Trump's victory in the 2024 election is demonstrated by the lack of opposition at the Iowa dinner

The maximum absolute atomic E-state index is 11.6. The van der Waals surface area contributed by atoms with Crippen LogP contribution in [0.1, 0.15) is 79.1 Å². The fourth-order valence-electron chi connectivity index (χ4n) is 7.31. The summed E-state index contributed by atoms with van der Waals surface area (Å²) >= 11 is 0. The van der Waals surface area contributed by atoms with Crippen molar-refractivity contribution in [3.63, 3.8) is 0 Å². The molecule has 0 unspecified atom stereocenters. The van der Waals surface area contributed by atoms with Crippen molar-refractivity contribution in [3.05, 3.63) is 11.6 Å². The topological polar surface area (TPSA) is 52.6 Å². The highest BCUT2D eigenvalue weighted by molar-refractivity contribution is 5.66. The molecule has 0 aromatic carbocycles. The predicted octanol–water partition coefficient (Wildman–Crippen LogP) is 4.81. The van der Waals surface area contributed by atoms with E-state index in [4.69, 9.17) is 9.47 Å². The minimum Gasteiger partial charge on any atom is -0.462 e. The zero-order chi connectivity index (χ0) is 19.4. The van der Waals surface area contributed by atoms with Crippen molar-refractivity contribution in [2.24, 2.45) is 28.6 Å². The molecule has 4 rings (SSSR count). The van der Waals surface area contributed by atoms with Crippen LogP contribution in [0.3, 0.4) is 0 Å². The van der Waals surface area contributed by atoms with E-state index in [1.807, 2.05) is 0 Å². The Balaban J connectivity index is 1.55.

At the Lincoln Dinner in Iowa, a dozen of Donald Trump's Republican rivals spoke at a dinner, with only one challenging the former president head-on. The event was accompanied by a clip of the country song Only In America, and Trump's lyrics describing two alternative paths that could await someone in the US seemed particularly poignant. The 45th President of the United States didn't seem to mind, as he insists he is being unfairly targeted for purely political reasons. He told the crowd of 1,200 Republican supporters at the dinner that he would not have been prosecuted if he was not running for the White House again and he would not have been prosecuted if he was not winning. Most of the candidates chose to ignore Thursday evening's news that Trump had been charged with three more counts in the classified documents investigation. They declined to take the opportunity to challenge the clear frontrunner in the contest at all. One lesser known contender, Will Hurd, took a shot, claiming Donald Trump was not running to make America great again. He claimed that Donald Trump is not running for president to represent the people that voted for him in 2016 or 2020. Stacey Taiber, one of many Republican voters wearing Trump stickers, told me she did not believe any of the charges against Mr. Trump. Her husband, Dan, said it was President Biden and his son Hunter who should be facing criminal trials. He and many others in the ballroom repeated unproven allegations about Hunter's business dealings and claims of foreign influence (which the White House has dismissed but Republicans in Congress are investigating). There was no fun to be had watching the different candidates interacting with each other at the dinner. Maybe there will be more fireworks when the candidates come face to face at the first Republican debate on 23 August - although Mr. Trump has suggested he might skip it because he is so far ahead in the polls. Chris Sununu, the Republican governor of New Hampshire, is no fan of the former president but recently ruled himself out of running against him in 2024. He told me that for the other candidates to compete with Mr. Trump, it is not about what they say - because there are not significant policy differences - it is about how they perform. Vivek Ramaswamy, the millennial entrepreneur and political novice, showed that he has the potential to break out from the crowded field of candidates currently polling in single digits. After a barnstorming performance, he got one of the few standing ovations - along with Mr. Trump and Florida Governor Ron DeSantis, the candidate currently sitting in second place in most surveys. Outside the venue, there was a stall selling the usual badges, T-shirts, and baseball caps. Thirteen candidates appeared on stage (Chris Christie was the only official contender not to attend), but only four of them had their names on the merchandise.


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